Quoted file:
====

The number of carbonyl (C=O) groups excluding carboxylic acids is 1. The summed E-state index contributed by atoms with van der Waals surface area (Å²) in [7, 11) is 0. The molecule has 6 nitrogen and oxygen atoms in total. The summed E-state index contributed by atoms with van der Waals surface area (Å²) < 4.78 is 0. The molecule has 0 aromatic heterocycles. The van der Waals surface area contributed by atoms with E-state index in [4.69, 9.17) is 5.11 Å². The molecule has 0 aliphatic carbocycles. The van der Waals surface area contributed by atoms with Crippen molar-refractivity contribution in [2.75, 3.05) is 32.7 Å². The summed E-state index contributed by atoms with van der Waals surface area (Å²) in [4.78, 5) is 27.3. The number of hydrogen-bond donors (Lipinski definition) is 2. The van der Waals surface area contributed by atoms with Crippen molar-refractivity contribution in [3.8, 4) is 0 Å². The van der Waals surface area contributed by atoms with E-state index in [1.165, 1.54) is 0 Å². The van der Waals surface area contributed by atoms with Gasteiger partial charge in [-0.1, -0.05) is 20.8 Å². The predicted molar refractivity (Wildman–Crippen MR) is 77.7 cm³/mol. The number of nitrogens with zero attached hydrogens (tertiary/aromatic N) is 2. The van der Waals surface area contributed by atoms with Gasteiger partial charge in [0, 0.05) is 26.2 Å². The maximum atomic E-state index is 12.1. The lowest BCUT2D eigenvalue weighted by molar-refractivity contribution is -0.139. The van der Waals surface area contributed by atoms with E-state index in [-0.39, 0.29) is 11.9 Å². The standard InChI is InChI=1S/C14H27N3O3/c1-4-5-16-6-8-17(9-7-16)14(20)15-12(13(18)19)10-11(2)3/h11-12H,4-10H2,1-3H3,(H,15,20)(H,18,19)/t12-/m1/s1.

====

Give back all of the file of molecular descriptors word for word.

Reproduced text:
The number of carbonyl (C=O) groups excluding carboxylic acids is 1. The summed E-state index contributed by atoms with van der Waals surface area (Å²) in [7, 11) is 0. The molecule has 6 nitrogen and oxygen atoms in total. The summed E-state index contributed by atoms with van der Waals surface area (Å²) < 4.78 is 0. The molecule has 0 aromatic heterocycles. The van der Waals surface area contributed by atoms with E-state index in [4.69, 9.17) is 5.11 Å². The molecule has 0 aliphatic carbocycles. The van der Waals surface area contributed by atoms with Crippen molar-refractivity contribution in [2.75, 3.05) is 32.7 Å². The summed E-state index contributed by atoms with van der Waals surface area (Å²) in [4.78, 5) is 27.3. The number of hydrogen-bond donors (Lipinski definition) is 2. The van der Waals surface area contributed by atoms with Crippen molar-refractivity contribution in [3.8, 4) is 0 Å². The van der Waals surface area contributed by atoms with E-state index in [1.165, 1.54) is 0 Å². The van der Waals surface area contributed by atoms with Gasteiger partial charge in [-0.1, -0.05) is 20.8 Å². The predicted molar refractivity (Wildman–Crippen MR) is 77.7 cm³/mol. The number of nitrogens with zero attached hydrogens (tertiary/aromatic N) is 2. The van der Waals surface area contributed by atoms with Gasteiger partial charge in [0, 0.05) is 26.2 Å². The maximum atomic E-state index is 12.1. The lowest BCUT2D eigenvalue weighted by molar-refractivity contribution is -0.139. The van der Waals surface area contributed by atoms with E-state index in [-0.39, 0.29) is 11.9 Å². The standard InChI is InChI=1S/C14H27N3O3/c1-4-5-16-6-8-17(9-7-16)14(20)15-12(13(18)19)10-11(2)3/h11-12H,4-10H2,1-3H3,(H,15,20)(H,18,19)/t12-/m1/s1.